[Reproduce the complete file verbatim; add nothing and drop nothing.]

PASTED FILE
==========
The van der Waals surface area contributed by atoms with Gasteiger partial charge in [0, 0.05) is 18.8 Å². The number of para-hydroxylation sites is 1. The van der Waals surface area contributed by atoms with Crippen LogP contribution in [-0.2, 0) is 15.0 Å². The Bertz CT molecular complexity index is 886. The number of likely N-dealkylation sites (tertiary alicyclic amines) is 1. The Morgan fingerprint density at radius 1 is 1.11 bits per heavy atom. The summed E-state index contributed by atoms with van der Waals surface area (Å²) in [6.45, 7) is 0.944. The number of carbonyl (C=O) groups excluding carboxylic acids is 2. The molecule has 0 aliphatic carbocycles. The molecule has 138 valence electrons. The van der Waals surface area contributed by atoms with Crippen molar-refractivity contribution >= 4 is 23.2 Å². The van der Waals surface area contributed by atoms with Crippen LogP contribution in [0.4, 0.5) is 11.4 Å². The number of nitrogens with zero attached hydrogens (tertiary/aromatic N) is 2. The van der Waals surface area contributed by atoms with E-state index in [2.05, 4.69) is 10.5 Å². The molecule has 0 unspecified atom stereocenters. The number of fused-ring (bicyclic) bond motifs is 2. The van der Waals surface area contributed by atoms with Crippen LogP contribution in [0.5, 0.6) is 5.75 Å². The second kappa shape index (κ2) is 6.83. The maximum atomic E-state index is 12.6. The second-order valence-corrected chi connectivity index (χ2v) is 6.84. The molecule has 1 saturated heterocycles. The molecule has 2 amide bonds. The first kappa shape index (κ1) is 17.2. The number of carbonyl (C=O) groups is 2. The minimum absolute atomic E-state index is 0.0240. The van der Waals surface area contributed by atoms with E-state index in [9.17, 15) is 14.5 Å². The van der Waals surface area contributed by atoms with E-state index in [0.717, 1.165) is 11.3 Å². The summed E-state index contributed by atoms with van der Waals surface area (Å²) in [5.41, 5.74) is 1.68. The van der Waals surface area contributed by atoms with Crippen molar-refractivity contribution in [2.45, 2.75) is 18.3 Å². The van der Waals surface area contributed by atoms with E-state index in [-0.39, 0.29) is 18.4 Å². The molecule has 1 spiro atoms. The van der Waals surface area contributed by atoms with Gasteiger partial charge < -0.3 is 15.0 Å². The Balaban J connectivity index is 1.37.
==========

The van der Waals surface area contributed by atoms with Gasteiger partial charge in [0, 0.05) is 18.8 Å². The number of para-hydroxylation sites is 1. The van der Waals surface area contributed by atoms with Crippen LogP contribution in [-0.2, 0) is 15.0 Å². The Bertz CT molecular complexity index is 886. The number of likely N-dealkylation sites (tertiary alicyclic amines) is 1. The Morgan fingerprint density at radius 1 is 1.11 bits per heavy atom. The summed E-state index contributed by atoms with van der Waals surface area (Å²) in [6.45, 7) is 0.944. The number of carbonyl (C=O) groups excluding carboxylic acids is 2. The molecule has 0 aliphatic carbocycles. The molecule has 138 valence electrons. The van der Waals surface area contributed by atoms with Crippen molar-refractivity contribution >= 4 is 23.2 Å². The van der Waals surface area contributed by atoms with Crippen LogP contribution in [0.4, 0.5) is 11.4 Å². The number of nitrogens with zero attached hydrogens (tertiary/aromatic N) is 2. The van der Waals surface area contributed by atoms with E-state index in [2.05, 4.69) is 10.5 Å². The molecule has 0 unspecified atom stereocenters. The number of fused-ring (bicyclic) bond motifs is 2. The van der Waals surface area contributed by atoms with Crippen LogP contribution in [0.5, 0.6) is 5.75 Å². The second kappa shape index (κ2) is 6.83. The maximum atomic E-state index is 12.6. The second-order valence-corrected chi connectivity index (χ2v) is 6.84. The molecule has 1 saturated heterocycles. The molecule has 2 amide bonds. The first kappa shape index (κ1) is 17.2. The number of carbonyl (C=O) groups is 2. The minimum absolute atomic E-state index is 0.0240. The van der Waals surface area contributed by atoms with E-state index in [9.17, 15) is 14.5 Å². The van der Waals surface area contributed by atoms with E-state index in [0.717, 1.165) is 11.3 Å². The summed E-state index contributed by atoms with van der Waals surface area (Å²) in [5.41, 5.74) is 1.68. The van der Waals surface area contributed by atoms with Crippen molar-refractivity contribution in [2.45, 2.75) is 18.3 Å². The van der Waals surface area contributed by atoms with E-state index in [-0.39, 0.29) is 18.4 Å². The molecule has 1 spiro atoms. The van der Waals surface area contributed by atoms with Gasteiger partial charge < -0.3 is 15.0 Å². The Balaban J connectivity index is 1.37.